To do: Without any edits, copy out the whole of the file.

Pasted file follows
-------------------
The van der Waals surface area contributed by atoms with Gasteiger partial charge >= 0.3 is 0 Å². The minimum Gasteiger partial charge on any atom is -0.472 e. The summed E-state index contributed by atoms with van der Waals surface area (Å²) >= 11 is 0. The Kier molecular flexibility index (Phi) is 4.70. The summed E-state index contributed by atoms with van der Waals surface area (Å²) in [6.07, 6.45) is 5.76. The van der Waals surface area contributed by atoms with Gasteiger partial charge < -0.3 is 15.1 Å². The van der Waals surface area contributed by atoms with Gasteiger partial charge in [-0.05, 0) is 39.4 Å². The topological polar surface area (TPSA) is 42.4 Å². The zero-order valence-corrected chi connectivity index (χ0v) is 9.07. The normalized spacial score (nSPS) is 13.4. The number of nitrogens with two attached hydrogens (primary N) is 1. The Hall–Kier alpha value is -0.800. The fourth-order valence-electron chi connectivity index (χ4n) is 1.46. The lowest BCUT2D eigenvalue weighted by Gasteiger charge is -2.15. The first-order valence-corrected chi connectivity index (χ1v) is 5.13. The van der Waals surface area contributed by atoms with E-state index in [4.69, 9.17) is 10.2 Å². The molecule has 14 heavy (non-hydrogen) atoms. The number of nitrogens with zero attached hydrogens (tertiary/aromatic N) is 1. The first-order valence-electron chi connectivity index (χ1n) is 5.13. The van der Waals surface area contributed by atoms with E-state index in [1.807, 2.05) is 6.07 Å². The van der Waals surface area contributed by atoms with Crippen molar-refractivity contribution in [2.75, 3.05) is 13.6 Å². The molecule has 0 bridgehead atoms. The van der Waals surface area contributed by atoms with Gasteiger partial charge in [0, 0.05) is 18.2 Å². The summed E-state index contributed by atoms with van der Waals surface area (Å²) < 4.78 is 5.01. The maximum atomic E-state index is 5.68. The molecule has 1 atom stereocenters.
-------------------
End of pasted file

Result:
The van der Waals surface area contributed by atoms with Gasteiger partial charge >= 0.3 is 0 Å². The minimum Gasteiger partial charge on any atom is -0.472 e. The summed E-state index contributed by atoms with van der Waals surface area (Å²) >= 11 is 0. The Kier molecular flexibility index (Phi) is 4.70. The summed E-state index contributed by atoms with van der Waals surface area (Å²) in [6.07, 6.45) is 5.76. The van der Waals surface area contributed by atoms with Gasteiger partial charge < -0.3 is 15.1 Å². The van der Waals surface area contributed by atoms with Gasteiger partial charge in [-0.05, 0) is 39.4 Å². The topological polar surface area (TPSA) is 42.4 Å². The zero-order valence-corrected chi connectivity index (χ0v) is 9.07. The normalized spacial score (nSPS) is 13.4. The number of nitrogens with two attached hydrogens (primary N) is 1. The Hall–Kier alpha value is -0.800. The fourth-order valence-electron chi connectivity index (χ4n) is 1.46. The lowest BCUT2D eigenvalue weighted by Gasteiger charge is -2.15. The first-order valence-corrected chi connectivity index (χ1v) is 5.13. The van der Waals surface area contributed by atoms with E-state index in [4.69, 9.17) is 10.2 Å². The molecule has 14 heavy (non-hydrogen) atoms. The number of nitrogens with zero attached hydrogens (tertiary/aromatic N) is 1. The first-order valence-electron chi connectivity index (χ1n) is 5.13. The van der Waals surface area contributed by atoms with E-state index in [1.807, 2.05) is 6.07 Å². The van der Waals surface area contributed by atoms with Crippen molar-refractivity contribution in [2.75, 3.05) is 13.6 Å². The molecule has 0 bridgehead atoms. The van der Waals surface area contributed by atoms with Gasteiger partial charge in [0, 0.05) is 18.2 Å². The summed E-state index contributed by atoms with van der Waals surface area (Å²) < 4.78 is 5.01. The maximum atomic E-state index is 5.68. The molecule has 1 atom stereocenters.